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How to Plan for Disaster in the Middle Market

How to Plan for Disaster in the Middle Market

Zach Brooke

After 2017’s long string of natural disasters, middle market businesses need to ask themselves how susceptible they are to destruction. They cannot, however, limit themselves to floods and wildfires

Running a business is a stressful job in the best of times. When disaster strikes, the fallout can be enough to compel unprepared executives to close up shop. It’s easy to become complacent regarding risk exposure when operations are running without interruption. However, a new report from the National Center for the Middle Market shows that in the past two years, half of all middle market businesses experienced some sort of disruption—an unforeseen event outside the normal course of business that damages a company’s health.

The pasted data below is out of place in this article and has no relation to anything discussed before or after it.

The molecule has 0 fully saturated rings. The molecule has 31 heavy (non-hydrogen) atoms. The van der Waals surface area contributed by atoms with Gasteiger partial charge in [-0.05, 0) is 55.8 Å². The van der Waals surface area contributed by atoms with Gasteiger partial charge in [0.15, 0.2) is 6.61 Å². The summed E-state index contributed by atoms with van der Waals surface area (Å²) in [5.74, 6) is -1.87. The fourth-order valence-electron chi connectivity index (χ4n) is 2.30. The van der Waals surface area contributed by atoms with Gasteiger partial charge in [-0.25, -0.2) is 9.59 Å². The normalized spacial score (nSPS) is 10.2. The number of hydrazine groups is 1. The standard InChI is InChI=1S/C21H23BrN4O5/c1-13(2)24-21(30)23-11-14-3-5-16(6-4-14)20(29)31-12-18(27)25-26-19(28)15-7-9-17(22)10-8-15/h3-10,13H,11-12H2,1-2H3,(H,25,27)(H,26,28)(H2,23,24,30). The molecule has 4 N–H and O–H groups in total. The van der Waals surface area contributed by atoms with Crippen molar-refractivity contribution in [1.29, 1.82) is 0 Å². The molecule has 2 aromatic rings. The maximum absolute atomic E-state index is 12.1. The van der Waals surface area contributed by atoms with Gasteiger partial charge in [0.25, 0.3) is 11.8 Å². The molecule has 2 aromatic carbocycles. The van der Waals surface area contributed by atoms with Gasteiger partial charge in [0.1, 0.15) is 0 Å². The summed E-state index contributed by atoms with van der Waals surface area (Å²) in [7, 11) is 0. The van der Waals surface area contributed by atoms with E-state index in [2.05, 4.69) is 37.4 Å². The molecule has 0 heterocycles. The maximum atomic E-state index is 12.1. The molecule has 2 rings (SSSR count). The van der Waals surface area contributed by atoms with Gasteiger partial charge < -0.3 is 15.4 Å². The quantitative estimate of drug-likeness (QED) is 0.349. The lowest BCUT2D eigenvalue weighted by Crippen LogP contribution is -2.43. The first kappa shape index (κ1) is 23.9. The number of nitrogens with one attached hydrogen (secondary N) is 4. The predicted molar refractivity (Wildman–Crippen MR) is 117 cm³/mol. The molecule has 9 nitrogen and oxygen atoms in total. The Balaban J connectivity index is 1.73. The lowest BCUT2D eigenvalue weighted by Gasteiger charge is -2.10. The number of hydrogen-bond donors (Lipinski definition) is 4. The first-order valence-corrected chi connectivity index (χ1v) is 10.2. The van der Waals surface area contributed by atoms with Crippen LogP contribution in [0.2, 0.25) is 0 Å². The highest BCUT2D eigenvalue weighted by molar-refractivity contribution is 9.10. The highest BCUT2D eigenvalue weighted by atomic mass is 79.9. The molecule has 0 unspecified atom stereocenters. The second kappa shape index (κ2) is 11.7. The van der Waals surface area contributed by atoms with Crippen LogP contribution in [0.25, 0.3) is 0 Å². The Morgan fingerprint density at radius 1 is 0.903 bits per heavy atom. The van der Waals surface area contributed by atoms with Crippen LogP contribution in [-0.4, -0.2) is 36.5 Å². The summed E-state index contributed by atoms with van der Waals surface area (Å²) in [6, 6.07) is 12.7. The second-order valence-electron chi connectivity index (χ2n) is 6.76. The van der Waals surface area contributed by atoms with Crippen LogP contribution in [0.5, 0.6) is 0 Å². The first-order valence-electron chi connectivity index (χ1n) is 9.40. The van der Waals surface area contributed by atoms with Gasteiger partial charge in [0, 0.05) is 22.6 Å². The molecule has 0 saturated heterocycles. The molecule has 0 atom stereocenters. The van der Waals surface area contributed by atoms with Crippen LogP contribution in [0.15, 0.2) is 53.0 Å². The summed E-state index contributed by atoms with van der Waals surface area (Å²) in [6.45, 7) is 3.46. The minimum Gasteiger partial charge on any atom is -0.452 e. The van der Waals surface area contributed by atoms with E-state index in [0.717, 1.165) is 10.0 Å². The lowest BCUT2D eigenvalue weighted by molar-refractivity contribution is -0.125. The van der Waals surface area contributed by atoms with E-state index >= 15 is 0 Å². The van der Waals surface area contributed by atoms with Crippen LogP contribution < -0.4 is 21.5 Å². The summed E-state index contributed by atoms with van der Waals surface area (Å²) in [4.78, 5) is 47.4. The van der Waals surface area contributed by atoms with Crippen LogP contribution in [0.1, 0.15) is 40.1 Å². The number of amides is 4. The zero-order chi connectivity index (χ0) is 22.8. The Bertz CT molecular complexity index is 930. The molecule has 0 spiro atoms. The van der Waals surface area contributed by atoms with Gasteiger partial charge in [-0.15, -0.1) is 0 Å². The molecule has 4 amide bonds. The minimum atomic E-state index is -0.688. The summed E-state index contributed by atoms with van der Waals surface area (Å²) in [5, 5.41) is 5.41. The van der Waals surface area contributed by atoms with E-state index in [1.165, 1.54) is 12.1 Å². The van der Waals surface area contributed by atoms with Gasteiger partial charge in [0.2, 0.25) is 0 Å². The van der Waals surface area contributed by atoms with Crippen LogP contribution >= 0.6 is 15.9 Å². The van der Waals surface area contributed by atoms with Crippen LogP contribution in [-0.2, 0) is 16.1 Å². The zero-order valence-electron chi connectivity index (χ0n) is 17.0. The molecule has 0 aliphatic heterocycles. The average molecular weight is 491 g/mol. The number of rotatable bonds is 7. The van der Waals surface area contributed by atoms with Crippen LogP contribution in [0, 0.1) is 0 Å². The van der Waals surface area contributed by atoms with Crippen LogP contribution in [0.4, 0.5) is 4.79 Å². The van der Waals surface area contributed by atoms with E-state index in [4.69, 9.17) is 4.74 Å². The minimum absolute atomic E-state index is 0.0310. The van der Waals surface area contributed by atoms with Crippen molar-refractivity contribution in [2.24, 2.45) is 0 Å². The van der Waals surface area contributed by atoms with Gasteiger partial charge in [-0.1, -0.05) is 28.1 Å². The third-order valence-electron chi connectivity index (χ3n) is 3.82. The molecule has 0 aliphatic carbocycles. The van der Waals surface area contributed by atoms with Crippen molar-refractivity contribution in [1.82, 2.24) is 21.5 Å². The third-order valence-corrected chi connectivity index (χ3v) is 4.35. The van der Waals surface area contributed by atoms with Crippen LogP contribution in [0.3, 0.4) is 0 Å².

Disaster is a straightforward word that signifies large-scale losses. Yet its association with catastrophic physical events can obscure other types of risks that middle market companies can incur. For clarity, the NCMM report breaks down threats facing middle market businesses into three distinct categories.

Operational Disruption


Zach Brooke is a former AMA staff writer turned freelance journalist. His work has been featured in Chicago magazine, Milwaukee Magazine, A.V. Club and VICE, among others. Follow him on Twitter @Zach_Brooke.